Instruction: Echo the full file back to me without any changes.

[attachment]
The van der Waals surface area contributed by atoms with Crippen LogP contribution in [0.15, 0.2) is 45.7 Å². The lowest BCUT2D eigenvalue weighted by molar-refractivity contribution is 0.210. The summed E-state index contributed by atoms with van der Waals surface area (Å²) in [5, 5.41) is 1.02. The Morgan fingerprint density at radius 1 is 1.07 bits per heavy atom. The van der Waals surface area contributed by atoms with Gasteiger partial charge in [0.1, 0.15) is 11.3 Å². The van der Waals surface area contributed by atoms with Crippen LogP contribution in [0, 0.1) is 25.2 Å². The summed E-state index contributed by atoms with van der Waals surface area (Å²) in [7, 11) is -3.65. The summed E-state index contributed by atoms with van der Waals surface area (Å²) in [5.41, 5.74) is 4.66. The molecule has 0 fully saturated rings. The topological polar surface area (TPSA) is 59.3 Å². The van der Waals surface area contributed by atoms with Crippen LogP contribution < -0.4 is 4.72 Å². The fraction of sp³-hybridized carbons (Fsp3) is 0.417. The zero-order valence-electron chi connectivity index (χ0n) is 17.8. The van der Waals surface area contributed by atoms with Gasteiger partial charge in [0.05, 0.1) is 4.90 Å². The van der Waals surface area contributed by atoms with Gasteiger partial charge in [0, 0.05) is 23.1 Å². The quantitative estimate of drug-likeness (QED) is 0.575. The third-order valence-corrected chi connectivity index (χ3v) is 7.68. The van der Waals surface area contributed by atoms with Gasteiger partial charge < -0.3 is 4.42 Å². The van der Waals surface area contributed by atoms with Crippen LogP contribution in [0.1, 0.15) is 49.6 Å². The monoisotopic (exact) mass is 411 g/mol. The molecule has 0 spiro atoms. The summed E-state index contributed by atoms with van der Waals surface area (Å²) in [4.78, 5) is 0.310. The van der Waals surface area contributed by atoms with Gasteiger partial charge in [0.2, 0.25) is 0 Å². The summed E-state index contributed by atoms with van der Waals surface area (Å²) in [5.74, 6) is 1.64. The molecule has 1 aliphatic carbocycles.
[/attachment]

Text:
The van der Waals surface area contributed by atoms with Crippen LogP contribution in [0.15, 0.2) is 45.7 Å². The lowest BCUT2D eigenvalue weighted by molar-refractivity contribution is 0.210. The summed E-state index contributed by atoms with van der Waals surface area (Å²) in [5, 5.41) is 1.02. The Morgan fingerprint density at radius 1 is 1.07 bits per heavy atom. The van der Waals surface area contributed by atoms with Gasteiger partial charge in [0.1, 0.15) is 11.3 Å². The van der Waals surface area contributed by atoms with Crippen LogP contribution in [0, 0.1) is 25.2 Å². The summed E-state index contributed by atoms with van der Waals surface area (Å²) in [7, 11) is -3.65. The summed E-state index contributed by atoms with van der Waals surface area (Å²) in [5.41, 5.74) is 4.66. The molecule has 0 fully saturated rings. The topological polar surface area (TPSA) is 59.3 Å². The van der Waals surface area contributed by atoms with Crippen LogP contribution < -0.4 is 4.72 Å². The fraction of sp³-hybridized carbons (Fsp3) is 0.417. The zero-order valence-electron chi connectivity index (χ0n) is 17.8. The van der Waals surface area contributed by atoms with Gasteiger partial charge in [0.05, 0.1) is 4.90 Å². The van der Waals surface area contributed by atoms with Gasteiger partial charge in [0, 0.05) is 23.1 Å². The quantitative estimate of drug-likeness (QED) is 0.575. The third-order valence-corrected chi connectivity index (χ3v) is 7.68. The van der Waals surface area contributed by atoms with Gasteiger partial charge < -0.3 is 4.42 Å². The van der Waals surface area contributed by atoms with Crippen LogP contribution in [0.1, 0.15) is 49.6 Å². The monoisotopic (exact) mass is 411 g/mol. The molecule has 0 spiro atoms. The summed E-state index contributed by atoms with van der Waals surface area (Å²) in [4.78, 5) is 0.310. The van der Waals surface area contributed by atoms with Gasteiger partial charge in [0.2, 0.25) is 0 Å². The summed E-state index contributed by atoms with van der Waals surface area (Å²) in [5.74, 6) is 1.64. The molecule has 1 aliphatic carbocycles.